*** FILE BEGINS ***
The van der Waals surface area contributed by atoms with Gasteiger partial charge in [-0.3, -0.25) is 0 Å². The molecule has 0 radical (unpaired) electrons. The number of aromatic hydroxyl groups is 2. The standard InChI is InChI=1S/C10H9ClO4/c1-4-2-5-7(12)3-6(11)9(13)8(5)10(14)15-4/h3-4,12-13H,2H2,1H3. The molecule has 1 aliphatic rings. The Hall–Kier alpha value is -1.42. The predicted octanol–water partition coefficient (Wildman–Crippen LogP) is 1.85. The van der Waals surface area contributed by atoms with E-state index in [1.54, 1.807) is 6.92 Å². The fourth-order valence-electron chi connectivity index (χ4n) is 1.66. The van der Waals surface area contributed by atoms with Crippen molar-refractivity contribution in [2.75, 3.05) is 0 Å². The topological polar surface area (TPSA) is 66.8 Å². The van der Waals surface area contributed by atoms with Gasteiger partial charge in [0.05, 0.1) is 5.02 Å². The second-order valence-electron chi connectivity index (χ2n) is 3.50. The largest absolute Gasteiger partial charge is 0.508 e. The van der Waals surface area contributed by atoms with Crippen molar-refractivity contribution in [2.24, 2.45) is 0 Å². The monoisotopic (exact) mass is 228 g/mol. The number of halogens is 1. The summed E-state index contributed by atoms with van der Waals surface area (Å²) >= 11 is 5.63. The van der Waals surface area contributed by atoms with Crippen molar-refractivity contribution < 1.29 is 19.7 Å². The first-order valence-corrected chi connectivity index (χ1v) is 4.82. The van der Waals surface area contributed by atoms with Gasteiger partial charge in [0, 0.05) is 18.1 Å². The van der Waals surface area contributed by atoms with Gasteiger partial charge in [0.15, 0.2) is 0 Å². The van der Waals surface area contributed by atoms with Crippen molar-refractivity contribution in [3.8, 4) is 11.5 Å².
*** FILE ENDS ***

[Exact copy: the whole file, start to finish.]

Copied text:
The van der Waals surface area contributed by atoms with Gasteiger partial charge in [-0.3, -0.25) is 0 Å². The molecule has 0 radical (unpaired) electrons. The number of aromatic hydroxyl groups is 2. The standard InChI is InChI=1S/C10H9ClO4/c1-4-2-5-7(12)3-6(11)9(13)8(5)10(14)15-4/h3-4,12-13H,2H2,1H3. The molecule has 1 aliphatic rings. The Hall–Kier alpha value is -1.42. The predicted octanol–water partition coefficient (Wildman–Crippen LogP) is 1.85. The van der Waals surface area contributed by atoms with E-state index in [1.54, 1.807) is 6.92 Å². The fourth-order valence-electron chi connectivity index (χ4n) is 1.66. The van der Waals surface area contributed by atoms with Crippen molar-refractivity contribution in [2.75, 3.05) is 0 Å². The topological polar surface area (TPSA) is 66.8 Å². The van der Waals surface area contributed by atoms with Gasteiger partial charge in [0.05, 0.1) is 5.02 Å². The second-order valence-electron chi connectivity index (χ2n) is 3.50. The largest absolute Gasteiger partial charge is 0.508 e. The van der Waals surface area contributed by atoms with Crippen molar-refractivity contribution in [2.24, 2.45) is 0 Å². The monoisotopic (exact) mass is 228 g/mol. The number of halogens is 1. The summed E-state index contributed by atoms with van der Waals surface area (Å²) >= 11 is 5.63. The van der Waals surface area contributed by atoms with Crippen molar-refractivity contribution < 1.29 is 19.7 Å². The first-order valence-corrected chi connectivity index (χ1v) is 4.82. The van der Waals surface area contributed by atoms with Gasteiger partial charge in [0, 0.05) is 18.1 Å². The van der Waals surface area contributed by atoms with Gasteiger partial charge in [0.15, 0.2) is 0 Å². The van der Waals surface area contributed by atoms with Crippen molar-refractivity contribution in [3.8, 4) is 11.5 Å².